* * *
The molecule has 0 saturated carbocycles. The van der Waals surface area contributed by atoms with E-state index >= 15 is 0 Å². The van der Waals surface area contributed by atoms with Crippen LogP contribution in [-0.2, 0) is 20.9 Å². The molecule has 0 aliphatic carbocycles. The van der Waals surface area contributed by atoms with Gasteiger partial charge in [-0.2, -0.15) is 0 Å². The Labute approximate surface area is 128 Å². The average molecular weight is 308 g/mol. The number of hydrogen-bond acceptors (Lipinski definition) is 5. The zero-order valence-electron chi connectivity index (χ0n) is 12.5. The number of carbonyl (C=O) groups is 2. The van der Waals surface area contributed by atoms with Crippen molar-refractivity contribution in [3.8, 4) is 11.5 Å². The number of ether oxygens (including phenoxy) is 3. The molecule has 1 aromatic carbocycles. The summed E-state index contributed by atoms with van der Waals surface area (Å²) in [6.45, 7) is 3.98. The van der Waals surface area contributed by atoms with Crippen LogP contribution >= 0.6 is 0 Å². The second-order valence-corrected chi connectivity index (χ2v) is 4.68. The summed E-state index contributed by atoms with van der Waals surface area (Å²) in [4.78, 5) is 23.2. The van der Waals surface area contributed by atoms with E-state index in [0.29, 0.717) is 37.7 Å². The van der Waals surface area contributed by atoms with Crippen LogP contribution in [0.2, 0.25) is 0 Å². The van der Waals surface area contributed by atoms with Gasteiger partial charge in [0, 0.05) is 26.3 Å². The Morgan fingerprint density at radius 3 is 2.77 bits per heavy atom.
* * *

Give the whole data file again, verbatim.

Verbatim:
The molecule has 0 saturated carbocycles. The van der Waals surface area contributed by atoms with E-state index >= 15 is 0 Å². The van der Waals surface area contributed by atoms with Crippen LogP contribution in [-0.2, 0) is 20.9 Å². The molecule has 0 aliphatic carbocycles. The van der Waals surface area contributed by atoms with Gasteiger partial charge in [-0.2, -0.15) is 0 Å². The Labute approximate surface area is 128 Å². The average molecular weight is 308 g/mol. The number of hydrogen-bond acceptors (Lipinski definition) is 5. The zero-order valence-electron chi connectivity index (χ0n) is 12.5. The number of carbonyl (C=O) groups is 2. The van der Waals surface area contributed by atoms with Crippen molar-refractivity contribution in [3.8, 4) is 11.5 Å². The number of ether oxygens (including phenoxy) is 3. The molecule has 1 aromatic carbocycles. The summed E-state index contributed by atoms with van der Waals surface area (Å²) in [6.45, 7) is 3.98. The van der Waals surface area contributed by atoms with Crippen LogP contribution >= 0.6 is 0 Å². The second-order valence-corrected chi connectivity index (χ2v) is 4.68. The summed E-state index contributed by atoms with van der Waals surface area (Å²) in [4.78, 5) is 23.2. The van der Waals surface area contributed by atoms with E-state index in [0.29, 0.717) is 37.7 Å². The van der Waals surface area contributed by atoms with Crippen LogP contribution in [0.2, 0.25) is 0 Å². The van der Waals surface area contributed by atoms with Gasteiger partial charge in [0, 0.05) is 26.3 Å². The Morgan fingerprint density at radius 3 is 2.77 bits per heavy atom.